Nancy Robinson RDN says
Thanks for your comment. Vitamin D intake was included in the study analysis so this should have been accounted for. I believe milk in Sweden is fortified with Vitamin D and that a few years ago there was talk of increasing the amount of Vitamin D fortification but I am not an expert in this area. The introduction section of the study mentions that milk is a source of Vitamin D. Here is link to study “Milk Intake and risk of mortality and fractures in women and men: cohort studies” BMJ 2014:39: https://doi.org/10.1136/bmj.g6015
Diana Mackenzie says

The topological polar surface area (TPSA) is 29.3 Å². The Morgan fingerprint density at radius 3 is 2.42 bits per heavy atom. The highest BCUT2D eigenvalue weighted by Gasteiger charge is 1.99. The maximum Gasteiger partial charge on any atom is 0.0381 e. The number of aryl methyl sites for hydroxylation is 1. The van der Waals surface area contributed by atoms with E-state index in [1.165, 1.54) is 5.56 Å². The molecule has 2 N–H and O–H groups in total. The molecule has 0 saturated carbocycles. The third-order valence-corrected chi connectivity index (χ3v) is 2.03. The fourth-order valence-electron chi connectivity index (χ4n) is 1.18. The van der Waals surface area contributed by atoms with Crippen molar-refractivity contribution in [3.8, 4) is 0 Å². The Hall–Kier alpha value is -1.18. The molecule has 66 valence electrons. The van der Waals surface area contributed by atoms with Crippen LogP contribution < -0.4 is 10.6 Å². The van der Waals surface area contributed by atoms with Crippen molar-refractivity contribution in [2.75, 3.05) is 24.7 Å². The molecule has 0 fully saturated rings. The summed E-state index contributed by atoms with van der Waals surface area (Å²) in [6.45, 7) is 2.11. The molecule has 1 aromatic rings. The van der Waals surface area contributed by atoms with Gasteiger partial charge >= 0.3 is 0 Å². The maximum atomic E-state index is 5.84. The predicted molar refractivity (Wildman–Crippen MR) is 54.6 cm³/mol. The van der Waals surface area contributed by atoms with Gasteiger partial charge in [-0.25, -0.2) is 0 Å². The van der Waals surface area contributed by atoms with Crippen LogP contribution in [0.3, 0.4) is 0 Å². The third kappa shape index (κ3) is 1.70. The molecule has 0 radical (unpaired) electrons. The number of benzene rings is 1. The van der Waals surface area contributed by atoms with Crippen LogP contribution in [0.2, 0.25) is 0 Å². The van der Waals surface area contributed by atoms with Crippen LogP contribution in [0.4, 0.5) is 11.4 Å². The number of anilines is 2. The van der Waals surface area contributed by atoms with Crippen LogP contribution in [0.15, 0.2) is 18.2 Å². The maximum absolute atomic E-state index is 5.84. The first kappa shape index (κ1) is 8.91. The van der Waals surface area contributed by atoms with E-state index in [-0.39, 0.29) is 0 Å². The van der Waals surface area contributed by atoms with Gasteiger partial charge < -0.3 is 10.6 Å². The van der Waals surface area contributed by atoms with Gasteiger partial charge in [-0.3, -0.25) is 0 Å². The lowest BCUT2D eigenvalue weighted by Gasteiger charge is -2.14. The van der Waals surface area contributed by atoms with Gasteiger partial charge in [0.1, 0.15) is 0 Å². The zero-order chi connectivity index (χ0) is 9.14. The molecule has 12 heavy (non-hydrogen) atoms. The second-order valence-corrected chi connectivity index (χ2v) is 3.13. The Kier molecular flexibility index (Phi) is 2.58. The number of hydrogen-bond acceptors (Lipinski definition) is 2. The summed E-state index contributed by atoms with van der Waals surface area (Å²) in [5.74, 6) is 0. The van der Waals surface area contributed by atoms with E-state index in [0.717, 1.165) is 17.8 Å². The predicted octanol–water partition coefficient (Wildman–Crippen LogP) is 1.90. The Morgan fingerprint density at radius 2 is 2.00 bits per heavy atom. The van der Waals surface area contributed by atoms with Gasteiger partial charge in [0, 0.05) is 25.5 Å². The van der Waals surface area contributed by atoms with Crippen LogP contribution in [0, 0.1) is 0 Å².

If the D-galactose which is in milk is a problem, is lactose free milk an acceptable type of milk to drink for people with osteoporosis?
Nancy Robinson RDN says
Lactose free milk has the enzyme lactase added which breaks down the milk sugar lactose to galactose and glucose so it can be absorbed. So lactose free milk contains D-galactose. Ultra-filtered milk (like Fairlife), which is a different product than standard lactose free milk, has 65% of the lactose filtered out and then adds lactase to deal with the remaining lactose in the milk. So I would expect ultra-filtered milk to also contain some D-galactose. Remember, the study discussed found correlations and theorized it could relate to D-galactose but did not prove anything, which is an ongoing challenge with so much of the nutrition research. Thanks for your comment.
Diana Mackenzie says